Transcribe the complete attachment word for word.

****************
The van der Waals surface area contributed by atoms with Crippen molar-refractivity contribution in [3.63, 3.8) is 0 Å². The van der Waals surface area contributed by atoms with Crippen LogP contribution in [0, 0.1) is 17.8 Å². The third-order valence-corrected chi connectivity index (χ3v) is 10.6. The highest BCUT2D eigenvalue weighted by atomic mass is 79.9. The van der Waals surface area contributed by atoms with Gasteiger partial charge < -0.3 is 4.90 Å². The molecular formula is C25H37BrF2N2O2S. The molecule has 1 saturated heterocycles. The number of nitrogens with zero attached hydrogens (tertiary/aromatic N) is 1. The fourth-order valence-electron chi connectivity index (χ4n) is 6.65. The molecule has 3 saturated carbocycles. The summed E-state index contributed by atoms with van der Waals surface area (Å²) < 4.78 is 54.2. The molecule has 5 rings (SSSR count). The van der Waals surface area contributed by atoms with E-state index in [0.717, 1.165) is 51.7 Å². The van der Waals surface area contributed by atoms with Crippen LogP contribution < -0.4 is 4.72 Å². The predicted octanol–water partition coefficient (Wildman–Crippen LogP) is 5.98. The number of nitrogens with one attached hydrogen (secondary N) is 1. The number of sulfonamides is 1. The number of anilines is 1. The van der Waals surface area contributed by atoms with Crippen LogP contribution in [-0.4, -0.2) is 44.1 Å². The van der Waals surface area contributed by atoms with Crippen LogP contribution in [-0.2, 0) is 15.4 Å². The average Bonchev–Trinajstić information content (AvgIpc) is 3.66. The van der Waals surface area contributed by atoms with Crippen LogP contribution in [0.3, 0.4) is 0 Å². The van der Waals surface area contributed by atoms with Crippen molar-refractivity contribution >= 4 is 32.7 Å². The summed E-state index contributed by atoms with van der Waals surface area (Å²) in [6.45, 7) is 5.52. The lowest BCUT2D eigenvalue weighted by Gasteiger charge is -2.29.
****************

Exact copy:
The van der Waals surface area contributed by atoms with Crippen molar-refractivity contribution in [3.63, 3.8) is 0 Å². The van der Waals surface area contributed by atoms with Crippen LogP contribution in [0, 0.1) is 17.8 Å². The third-order valence-corrected chi connectivity index (χ3v) is 10.6. The highest BCUT2D eigenvalue weighted by atomic mass is 79.9. The van der Waals surface area contributed by atoms with Gasteiger partial charge < -0.3 is 4.90 Å². The molecular formula is C25H37BrF2N2O2S. The molecule has 1 saturated heterocycles. The number of nitrogens with zero attached hydrogens (tertiary/aromatic N) is 1. The fourth-order valence-electron chi connectivity index (χ4n) is 6.65. The molecule has 3 saturated carbocycles. The summed E-state index contributed by atoms with van der Waals surface area (Å²) < 4.78 is 54.2. The molecule has 5 rings (SSSR count). The van der Waals surface area contributed by atoms with E-state index in [0.717, 1.165) is 51.7 Å². The van der Waals surface area contributed by atoms with Crippen LogP contribution < -0.4 is 4.72 Å². The predicted octanol–water partition coefficient (Wildman–Crippen LogP) is 5.98. The number of nitrogens with one attached hydrogen (secondary N) is 1. The number of sulfonamides is 1. The number of anilines is 1. The van der Waals surface area contributed by atoms with Crippen LogP contribution in [-0.4, -0.2) is 44.1 Å². The van der Waals surface area contributed by atoms with Crippen LogP contribution in [-0.2, 0) is 15.4 Å². The average Bonchev–Trinajstić information content (AvgIpc) is 3.66. The van der Waals surface area contributed by atoms with Crippen LogP contribution in [0.3, 0.4) is 0 Å². The van der Waals surface area contributed by atoms with Crippen molar-refractivity contribution >= 4 is 32.7 Å². The summed E-state index contributed by atoms with van der Waals surface area (Å²) in [6.45, 7) is 5.52. The lowest BCUT2D eigenvalue weighted by Gasteiger charge is -2.29.